Debt Forgiveness

Matthew 18:21–35 (NKJV)

21 Then Peter came to Him and said, “Lord, how often shall my brother sin against me, and I forgive him? Up to seven times?”
22 Jesus said to him, “I do not say to you, up to seven times, but up to seventy times seven. 23 Therefore the kingdom of heaven is like a certain king who wanted to settle accounts with his servants. 24 And when he had begun to settle accounts, one was brought to him who owed him ten thousand talents. 25 But as he was not able to pay, his master commanded that he be sold, with his wife and children and all that he had, and that payment be made. 26 The servant therefore fell down before him, saying, ‘Master, have patience with me, and I will pay you all.’ 27 Then the master of that servant was moved with compassion, released him, and forgave him the debt.

Jesus initially responds to a question of how many time one should forgive a brother of a trespass. The question is answered rhetorically with a perfectly typical Jewish response of “seven times.” However, in also perfectly typical fashion, Jesus turns this answer on its ear but saying that seven times is insufficient. Instead, forgive seventy times seven. In other words, forgive them every time.

In this passage, we see a story unfold of a servant who owed his master (king) an astronomical debt. It was equivalent to what would have been billions of dollars in today’s economy. Yet when the servant asked for forgiveness, the master granted it, and forgave the debt. This demonstrates the amazing grace of God toward sinners who ask for forgiveness. It is even more astounding than the servants debt, to think of the depths of man’s sin which God freely forgives when we ask.

28 “But that servant went out and found one of his fellow servants who owed him a hundred denarii; and he laid hands on him and took him by the throat, saying, ‘Pay me what you owe!’ 29 So his fellow servant fell down at his feet and begged him, saying, ‘Have patience with me, and I will pay you all.’ 30 And he would not, but went and threw him into prison till he should pay the debt. 31 So when his fellow servants saw what had been done, they were very grieved, and came and told their master all that had been done. 32 Then his master, after he had called him, said to him, ‘You wicked servant! I forgave you all that debt because you begged me. 33 Should you not also have had compassion on your fellow servant, just as I had pity on you?’ 34 And his master was angry, and delivered him to the torturers until he should pay all that was due to him.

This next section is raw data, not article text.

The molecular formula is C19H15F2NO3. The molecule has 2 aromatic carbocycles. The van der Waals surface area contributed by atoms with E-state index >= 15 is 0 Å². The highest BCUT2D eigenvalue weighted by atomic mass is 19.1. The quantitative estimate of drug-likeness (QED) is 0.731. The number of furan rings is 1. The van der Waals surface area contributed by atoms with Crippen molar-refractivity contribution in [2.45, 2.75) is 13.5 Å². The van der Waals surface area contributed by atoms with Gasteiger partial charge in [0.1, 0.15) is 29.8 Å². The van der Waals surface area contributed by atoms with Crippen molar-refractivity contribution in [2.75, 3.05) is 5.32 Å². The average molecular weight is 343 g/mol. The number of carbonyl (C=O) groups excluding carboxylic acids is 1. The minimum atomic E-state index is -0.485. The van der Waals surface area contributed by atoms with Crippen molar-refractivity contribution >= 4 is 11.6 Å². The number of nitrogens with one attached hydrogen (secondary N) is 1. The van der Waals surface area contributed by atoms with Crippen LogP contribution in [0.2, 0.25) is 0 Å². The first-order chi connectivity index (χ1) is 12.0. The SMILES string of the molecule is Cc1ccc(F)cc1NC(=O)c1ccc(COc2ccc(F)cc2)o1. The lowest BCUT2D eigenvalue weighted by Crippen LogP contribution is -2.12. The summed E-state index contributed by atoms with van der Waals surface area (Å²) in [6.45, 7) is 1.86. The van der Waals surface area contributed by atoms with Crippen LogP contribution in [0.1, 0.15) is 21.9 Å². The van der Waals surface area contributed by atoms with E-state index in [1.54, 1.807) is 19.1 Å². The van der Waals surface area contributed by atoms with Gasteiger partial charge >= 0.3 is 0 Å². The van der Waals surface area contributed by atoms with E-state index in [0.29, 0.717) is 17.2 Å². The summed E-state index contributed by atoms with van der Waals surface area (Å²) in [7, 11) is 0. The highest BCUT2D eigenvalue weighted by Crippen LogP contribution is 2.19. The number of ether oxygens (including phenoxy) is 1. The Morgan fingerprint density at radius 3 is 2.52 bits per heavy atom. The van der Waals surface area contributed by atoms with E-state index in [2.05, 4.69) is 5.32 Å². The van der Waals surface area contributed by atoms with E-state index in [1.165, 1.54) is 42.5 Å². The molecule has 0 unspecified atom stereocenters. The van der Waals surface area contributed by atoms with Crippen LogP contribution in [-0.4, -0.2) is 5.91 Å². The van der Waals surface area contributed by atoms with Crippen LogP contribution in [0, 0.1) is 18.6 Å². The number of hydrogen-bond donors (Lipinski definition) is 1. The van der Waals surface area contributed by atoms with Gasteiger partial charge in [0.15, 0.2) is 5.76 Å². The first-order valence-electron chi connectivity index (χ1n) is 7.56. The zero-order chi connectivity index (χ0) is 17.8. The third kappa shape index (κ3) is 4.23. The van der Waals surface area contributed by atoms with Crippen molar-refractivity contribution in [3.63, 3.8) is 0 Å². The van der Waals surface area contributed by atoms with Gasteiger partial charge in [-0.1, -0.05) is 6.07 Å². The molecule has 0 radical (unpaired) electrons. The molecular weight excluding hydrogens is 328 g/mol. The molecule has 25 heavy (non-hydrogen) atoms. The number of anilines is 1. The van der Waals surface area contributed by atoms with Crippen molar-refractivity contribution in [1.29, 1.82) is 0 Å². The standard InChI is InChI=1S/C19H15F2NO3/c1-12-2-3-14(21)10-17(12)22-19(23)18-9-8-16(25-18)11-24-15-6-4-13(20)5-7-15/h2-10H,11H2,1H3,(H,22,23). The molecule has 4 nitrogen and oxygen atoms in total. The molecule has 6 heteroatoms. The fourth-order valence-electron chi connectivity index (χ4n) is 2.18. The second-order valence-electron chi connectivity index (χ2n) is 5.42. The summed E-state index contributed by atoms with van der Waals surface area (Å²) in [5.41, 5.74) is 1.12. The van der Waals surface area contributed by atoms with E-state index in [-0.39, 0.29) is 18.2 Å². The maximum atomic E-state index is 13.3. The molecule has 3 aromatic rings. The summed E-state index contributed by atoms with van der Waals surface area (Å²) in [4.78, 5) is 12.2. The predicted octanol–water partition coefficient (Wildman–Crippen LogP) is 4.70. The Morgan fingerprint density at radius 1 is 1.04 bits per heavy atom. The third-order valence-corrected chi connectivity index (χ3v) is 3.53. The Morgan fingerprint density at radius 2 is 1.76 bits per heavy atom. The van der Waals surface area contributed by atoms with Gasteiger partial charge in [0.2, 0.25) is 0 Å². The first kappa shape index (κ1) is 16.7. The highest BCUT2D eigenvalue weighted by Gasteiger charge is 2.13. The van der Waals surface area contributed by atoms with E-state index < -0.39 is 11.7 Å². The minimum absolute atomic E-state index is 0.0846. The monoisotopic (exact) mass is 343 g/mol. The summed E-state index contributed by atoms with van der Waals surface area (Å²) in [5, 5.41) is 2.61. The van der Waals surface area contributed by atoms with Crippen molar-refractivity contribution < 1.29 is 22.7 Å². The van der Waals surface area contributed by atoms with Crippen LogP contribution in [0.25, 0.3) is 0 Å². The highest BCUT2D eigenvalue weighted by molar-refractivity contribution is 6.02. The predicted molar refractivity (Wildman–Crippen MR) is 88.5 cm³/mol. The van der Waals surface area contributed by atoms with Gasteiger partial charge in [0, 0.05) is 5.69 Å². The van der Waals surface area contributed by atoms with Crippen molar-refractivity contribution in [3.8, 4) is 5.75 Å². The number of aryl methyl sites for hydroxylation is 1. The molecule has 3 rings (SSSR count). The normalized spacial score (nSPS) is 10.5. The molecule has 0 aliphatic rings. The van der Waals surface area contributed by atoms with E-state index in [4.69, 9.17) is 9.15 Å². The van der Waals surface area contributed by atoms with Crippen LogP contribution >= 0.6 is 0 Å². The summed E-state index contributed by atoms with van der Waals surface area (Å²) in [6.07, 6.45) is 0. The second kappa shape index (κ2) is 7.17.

35 “So My heavenly Father also will do to you if each of you, from his heart, does not forgive his brother his trespasses.”

The forgiven servant, in turn, finds a fellow servant who owes him a small amount, and demands that he pay it in full. When he asks for forgiveness, the previously forgiven servant responds negatively and has his fellow servant thrown into prison until the debt could be paid. When the master heard of this travesty, he rescinded the original pardon and turned the ungrateful servant over to torturers until the debt could be paid. The common interpretation here is that God will forgive the sinner, but He then expects the redeemed person to forgive others. Without that attitude, the forgiven servant does not show true repentance. You cannot require the very thing of others that God did not require of you. If your debt (sin) is forgiven, then you must forgive others their debt (sin) as well.

Artwork from https://fpchackensack.org/2014/09/14/forgiveness-not-a-doormat/

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